Step 4: Sanding

Next came the part I hate… sanding. I used a palm sender with 150 grit and rounded every sharp edge. I wanted the table to have a worn feeling on all the edges. I hand sanded all the sides to make sure it was it felt like this table has been used for 100 years. There were several imperfections in the wood deep cuts and shallow cracks. I filled these holes with a 2 part epoxy I colored with black paint.  I left the old nail holes in the wood and planned on putting the old nails back in. After I got it where I wanted it I ran some 220 grit over the entire table.
Are you sure it's long leaf? Long leaf usually takes oil great. if I remember all I did was sand it pour on as much Danish oil as it would take. The legs are white pine and they turned dark quick maybe 1 coat. They do sell a light walnut color oil.
<p>Hi. I have a bunch of long leaf pine out of a bar in Austin. I want to make a table like this. I tried the Dark Walnut Danish oil but it absorbs so much that it turns out really dark. Did you do anything to pre-treat it? Or, did you spray it on to get a lighter finish? I've had some luck pre-treating it with water. Thanks in advance!</p>
Watco Danish oil, dark walnut color
<p>Hi, what brand exactly did you use? Im am trying to find this exact stain but there are a few different brands an the colours change dramatically. Any help would be awesome!! </p>
B E A Utiful table Ivan, Love the sheen I see in it! Regards, D
The work paid off. A personal opinion here is that with those large legs a heavier (wider) apron may be more to scale with the overall table.
Wow!!! Thank you for all the positive comments.
Awesome table! Take pride in it. I used to work in an antique shop in MA ans me and my partner would build these things out of old barn siding. Done right, they are popular and can fetch a good price. I hope the woodworking bug has bit you good. Try hand cut dovetail drawers next time.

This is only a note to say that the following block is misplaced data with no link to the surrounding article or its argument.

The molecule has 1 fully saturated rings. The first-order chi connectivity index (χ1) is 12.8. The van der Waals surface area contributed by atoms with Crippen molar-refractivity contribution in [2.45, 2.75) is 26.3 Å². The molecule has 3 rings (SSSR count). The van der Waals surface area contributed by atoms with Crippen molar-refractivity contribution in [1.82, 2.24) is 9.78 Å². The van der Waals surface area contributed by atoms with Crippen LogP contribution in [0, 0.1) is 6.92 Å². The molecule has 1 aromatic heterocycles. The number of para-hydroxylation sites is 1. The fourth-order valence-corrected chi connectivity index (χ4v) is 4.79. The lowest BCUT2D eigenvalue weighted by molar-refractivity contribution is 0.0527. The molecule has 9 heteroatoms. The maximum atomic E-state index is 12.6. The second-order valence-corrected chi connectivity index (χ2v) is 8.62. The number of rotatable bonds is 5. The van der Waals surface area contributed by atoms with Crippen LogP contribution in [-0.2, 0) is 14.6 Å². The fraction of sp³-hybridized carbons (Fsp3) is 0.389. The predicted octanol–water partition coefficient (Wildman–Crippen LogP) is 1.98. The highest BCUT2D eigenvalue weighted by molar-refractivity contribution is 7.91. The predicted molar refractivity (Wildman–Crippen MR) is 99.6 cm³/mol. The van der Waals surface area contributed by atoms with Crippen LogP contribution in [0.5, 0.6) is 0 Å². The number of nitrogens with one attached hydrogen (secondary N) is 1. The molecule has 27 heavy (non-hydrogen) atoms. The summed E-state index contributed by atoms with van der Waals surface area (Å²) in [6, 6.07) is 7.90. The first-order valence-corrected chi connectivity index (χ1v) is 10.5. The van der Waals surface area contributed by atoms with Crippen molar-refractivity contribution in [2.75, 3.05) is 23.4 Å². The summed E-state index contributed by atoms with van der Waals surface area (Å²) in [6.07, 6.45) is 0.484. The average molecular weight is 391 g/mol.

<p> OOooo wood working porn....</p> <p> &nbsp;</p> <p> Good score on the old timber.</p> <p> &nbsp;</p> <p> I also HATE that crap wheat flake, plastic veneered, stapled together, discount furniture, the spawn of satans uranus, instruments of the devil etc.</p> <p> &nbsp;</p> <p> Usually bought by clueless, lazy and unimaginative people - who spend 40 hours a week watching TV and don't have the time to make anything.</p> <p> &nbsp;</p> <p> I like making my FURNITURE out of REAL wood - DO YOU HEAR ME - REAL WOOD... SOLID WOOD....</p> <p> &nbsp;</p> <p> And I do like PINE - pineanus radiata... There is the crappy framing stuff that is good for a lot of things, and there is the really nice furniture grade wood.&nbsp; And it has several good advantages, it's usually light, and for me it's affordable, compared to the Australian hardwoods that come in at about 5 times the price and more...<br> <br> For structural reinforcement, the thicker CD plywoods have their place too.</p> <p> &nbsp;</p> <p> For the time being it's all I can get and it's fine for what I need.</p> <p> &nbsp;</p> <p> I also like the boiled linseed oil finish - diluted to about 6 or 7 parts kerosene / turpentine to 3 or 4 parts boiled linseed oil - once dired it's durable enough and a good wipe over every 3 to 5 years - and it stays looking like new forever - where as plastic paint finishes ARE good, but they are horrible in terms of trying to retain the &quot;piano&quot; finish in terms of scratches and dints.</p> <p> &nbsp;</p> <p> As good as a NICE dining table is, if I can't strip and rebuild all my stuff on it, without fretting about scratching it, I think, &quot;Well what is the table actually for?&quot;</p> <p> &nbsp;</p> <p> I also hate &quot;exclusive rooms&quot; and special settings..... It's like those horrible ideas of image management, if it's set up like this in a fashion magazine, then that must be the right way to present my home to other people.<br> <br> I'd rather sweep the saw dust off the table with a broom and a towel, and lay the plates down and say, &quot;Here you go, dinner is served!&quot;</p> <p> &nbsp;</p> <p> I reckon the dining room should be the workshop and the office.... much more interesting...&nbsp; Into using good furniture, instead of giving it the white glove treatment.</p> <p> &nbsp;</p> <p> &nbsp;</p> <p> &nbsp;</p> <p> &nbsp;</p>